The tried and tested student approach to recruitment fairs (fill a plastic bag with free brochures then scurry home to either read them quietly or allow them to collect dust and tea stains) is unsurprisingly, not the best way to approach the day.
Careers fairs provide excellent opportunities to gather information from the companies that you are interested in applying to. This is a unique chance to speak directly to employer representatives in an informal setting, allowing you to ask them your individual questions, rather than reading about them on a website.
It may seem like a daunting prospect, not least because it involves thinking beyond your time at university. But help is at hand, and a little preparation now will help you to make the most of your day at the Fair.
- Don't pre-judge any of the organisations attending!
If you see an engineering firm at the Business & Finance Fair what will your first reaction be? Think about it carefully - at the very least an engineering firm will have a finance department, human resources, sales & marketing; many of them will also offer graduate programmes in these areas. If they are attending the Business & Finance Fair it is because they have business & finance opportunities. Take the time to look at each company with a fresh perspective, you may well be pleasantly suprised.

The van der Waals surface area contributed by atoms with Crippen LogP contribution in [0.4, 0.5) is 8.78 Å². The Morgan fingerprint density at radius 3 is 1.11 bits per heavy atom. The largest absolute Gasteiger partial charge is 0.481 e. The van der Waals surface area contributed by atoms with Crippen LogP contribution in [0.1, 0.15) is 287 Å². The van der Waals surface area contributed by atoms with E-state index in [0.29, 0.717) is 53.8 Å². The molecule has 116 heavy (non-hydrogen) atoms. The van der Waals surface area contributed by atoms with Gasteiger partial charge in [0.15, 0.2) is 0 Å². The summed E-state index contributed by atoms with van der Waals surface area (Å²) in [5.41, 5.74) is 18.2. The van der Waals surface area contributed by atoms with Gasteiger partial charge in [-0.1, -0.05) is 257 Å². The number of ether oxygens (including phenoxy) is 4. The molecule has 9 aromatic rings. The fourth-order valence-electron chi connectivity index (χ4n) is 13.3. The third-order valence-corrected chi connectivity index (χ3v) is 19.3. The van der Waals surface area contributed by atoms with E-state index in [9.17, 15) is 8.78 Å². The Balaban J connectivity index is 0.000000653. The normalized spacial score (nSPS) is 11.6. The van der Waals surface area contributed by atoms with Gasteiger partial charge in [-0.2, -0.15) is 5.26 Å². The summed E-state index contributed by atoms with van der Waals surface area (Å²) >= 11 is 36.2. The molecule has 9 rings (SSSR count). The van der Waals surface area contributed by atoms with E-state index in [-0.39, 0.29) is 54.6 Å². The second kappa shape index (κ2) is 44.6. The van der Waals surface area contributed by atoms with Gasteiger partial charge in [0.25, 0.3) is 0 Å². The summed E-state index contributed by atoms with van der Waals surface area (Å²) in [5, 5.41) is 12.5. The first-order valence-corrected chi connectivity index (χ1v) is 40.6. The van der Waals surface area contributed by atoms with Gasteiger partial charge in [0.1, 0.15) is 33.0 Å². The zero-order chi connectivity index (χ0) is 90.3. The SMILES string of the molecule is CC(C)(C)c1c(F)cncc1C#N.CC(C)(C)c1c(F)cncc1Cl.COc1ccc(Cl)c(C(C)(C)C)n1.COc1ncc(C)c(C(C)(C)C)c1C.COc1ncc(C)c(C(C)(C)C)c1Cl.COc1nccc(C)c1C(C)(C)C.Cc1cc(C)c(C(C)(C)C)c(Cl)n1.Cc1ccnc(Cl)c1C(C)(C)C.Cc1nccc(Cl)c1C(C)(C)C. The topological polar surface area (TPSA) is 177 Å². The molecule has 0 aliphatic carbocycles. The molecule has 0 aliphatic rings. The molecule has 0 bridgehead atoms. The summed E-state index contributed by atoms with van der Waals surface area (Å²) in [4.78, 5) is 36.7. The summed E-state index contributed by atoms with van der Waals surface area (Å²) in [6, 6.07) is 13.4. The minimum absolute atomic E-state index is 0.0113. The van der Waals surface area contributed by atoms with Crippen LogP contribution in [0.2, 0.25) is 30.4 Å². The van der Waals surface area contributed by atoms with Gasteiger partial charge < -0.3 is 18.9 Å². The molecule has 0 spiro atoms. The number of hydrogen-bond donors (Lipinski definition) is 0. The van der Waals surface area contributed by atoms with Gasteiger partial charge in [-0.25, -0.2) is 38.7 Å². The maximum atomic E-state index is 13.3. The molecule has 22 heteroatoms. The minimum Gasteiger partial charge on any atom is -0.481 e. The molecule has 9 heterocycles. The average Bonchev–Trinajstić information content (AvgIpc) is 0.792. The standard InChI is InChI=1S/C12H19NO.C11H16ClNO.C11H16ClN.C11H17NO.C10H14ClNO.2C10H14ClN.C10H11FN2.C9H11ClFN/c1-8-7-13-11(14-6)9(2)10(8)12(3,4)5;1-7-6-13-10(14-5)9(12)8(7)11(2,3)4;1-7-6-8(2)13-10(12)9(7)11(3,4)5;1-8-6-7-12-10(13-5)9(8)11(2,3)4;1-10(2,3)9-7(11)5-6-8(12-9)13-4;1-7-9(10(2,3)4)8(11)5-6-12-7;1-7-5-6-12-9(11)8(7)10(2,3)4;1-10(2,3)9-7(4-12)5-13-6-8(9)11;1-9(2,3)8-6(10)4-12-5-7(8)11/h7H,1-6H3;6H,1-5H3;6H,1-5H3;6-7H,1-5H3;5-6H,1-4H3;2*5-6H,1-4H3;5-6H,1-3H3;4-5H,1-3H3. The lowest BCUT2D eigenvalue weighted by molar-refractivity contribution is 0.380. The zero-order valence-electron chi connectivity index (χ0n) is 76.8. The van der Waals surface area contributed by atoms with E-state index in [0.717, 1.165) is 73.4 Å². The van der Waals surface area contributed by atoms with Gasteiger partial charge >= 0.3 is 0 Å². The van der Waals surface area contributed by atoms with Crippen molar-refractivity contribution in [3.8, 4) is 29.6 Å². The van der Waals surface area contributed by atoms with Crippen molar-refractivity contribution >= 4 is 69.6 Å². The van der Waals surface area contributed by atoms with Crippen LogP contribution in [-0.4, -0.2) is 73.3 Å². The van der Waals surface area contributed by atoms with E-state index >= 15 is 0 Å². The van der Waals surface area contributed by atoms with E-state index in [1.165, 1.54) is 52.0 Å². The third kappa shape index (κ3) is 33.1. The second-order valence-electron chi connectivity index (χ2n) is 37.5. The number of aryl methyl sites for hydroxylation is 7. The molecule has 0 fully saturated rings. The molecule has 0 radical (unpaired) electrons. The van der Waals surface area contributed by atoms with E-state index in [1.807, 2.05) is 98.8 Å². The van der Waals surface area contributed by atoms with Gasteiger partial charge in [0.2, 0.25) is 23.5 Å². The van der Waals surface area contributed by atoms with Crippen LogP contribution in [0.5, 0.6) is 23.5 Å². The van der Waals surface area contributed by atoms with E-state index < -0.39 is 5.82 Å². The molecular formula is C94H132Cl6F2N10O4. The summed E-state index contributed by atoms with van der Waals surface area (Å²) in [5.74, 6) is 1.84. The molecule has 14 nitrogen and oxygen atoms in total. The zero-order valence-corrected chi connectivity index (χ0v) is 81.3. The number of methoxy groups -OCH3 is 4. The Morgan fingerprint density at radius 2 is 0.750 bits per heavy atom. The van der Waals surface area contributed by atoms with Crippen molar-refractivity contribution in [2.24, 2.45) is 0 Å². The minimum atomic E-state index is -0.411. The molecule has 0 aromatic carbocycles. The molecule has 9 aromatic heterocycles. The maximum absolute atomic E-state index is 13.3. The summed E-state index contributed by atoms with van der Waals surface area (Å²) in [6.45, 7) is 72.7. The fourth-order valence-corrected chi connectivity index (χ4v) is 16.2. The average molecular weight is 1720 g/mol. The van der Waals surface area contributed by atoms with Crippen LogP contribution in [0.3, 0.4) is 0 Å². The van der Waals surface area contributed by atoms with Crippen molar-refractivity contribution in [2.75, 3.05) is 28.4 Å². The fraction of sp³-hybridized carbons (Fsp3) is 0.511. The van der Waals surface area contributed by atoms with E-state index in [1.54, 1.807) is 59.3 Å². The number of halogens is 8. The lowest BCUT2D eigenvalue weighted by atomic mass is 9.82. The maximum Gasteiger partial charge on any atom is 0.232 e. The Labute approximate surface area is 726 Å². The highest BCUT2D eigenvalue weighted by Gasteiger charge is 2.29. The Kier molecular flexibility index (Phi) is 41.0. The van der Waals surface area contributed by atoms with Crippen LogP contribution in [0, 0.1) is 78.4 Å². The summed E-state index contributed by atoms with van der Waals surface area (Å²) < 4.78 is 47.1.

- Don't overlook organisations whose names you don't recognise - they may have just the job for you!
- Research those employers that interest you, or are recruiting in the area that you would like to work. Read the exhibitor profiles on this site and visit the employer websites to gain more information - knowing a little about companies will make you stand out when you speak to them and create a favourable impression.
- Download your action plan and make a note of particular questions that you want to ask each employer. You can use this to record their answers at the fair.
Download your action plan
- Be reasonable about the number of employers you can see in one day. It is better to visit a small number and make a good impression than make no impression on many.
- As you approach, make eye contact so they are ready to talk to you.
- If they are busy, don't be afraid to stay a close distance so they know you are waiting.
- If you know what sort of job you are looking for, tell them and ask if they have anything similar.
- If you don't, tell them your academic (and professional) background and ask them what they have to offer.
- Don't forget to exchange contact details with the person you talk to. This will allow you to ask further questions after the fair and when applying, you can mention your earlier conversation.
- If there is a preferred employer you desperately want to impress, don't head straight for them. Plan your approach and make a few "practice runs" with less favoured employers first.
And remember, whilst it is not compulsory to dress smart it does reflect a professional attitude.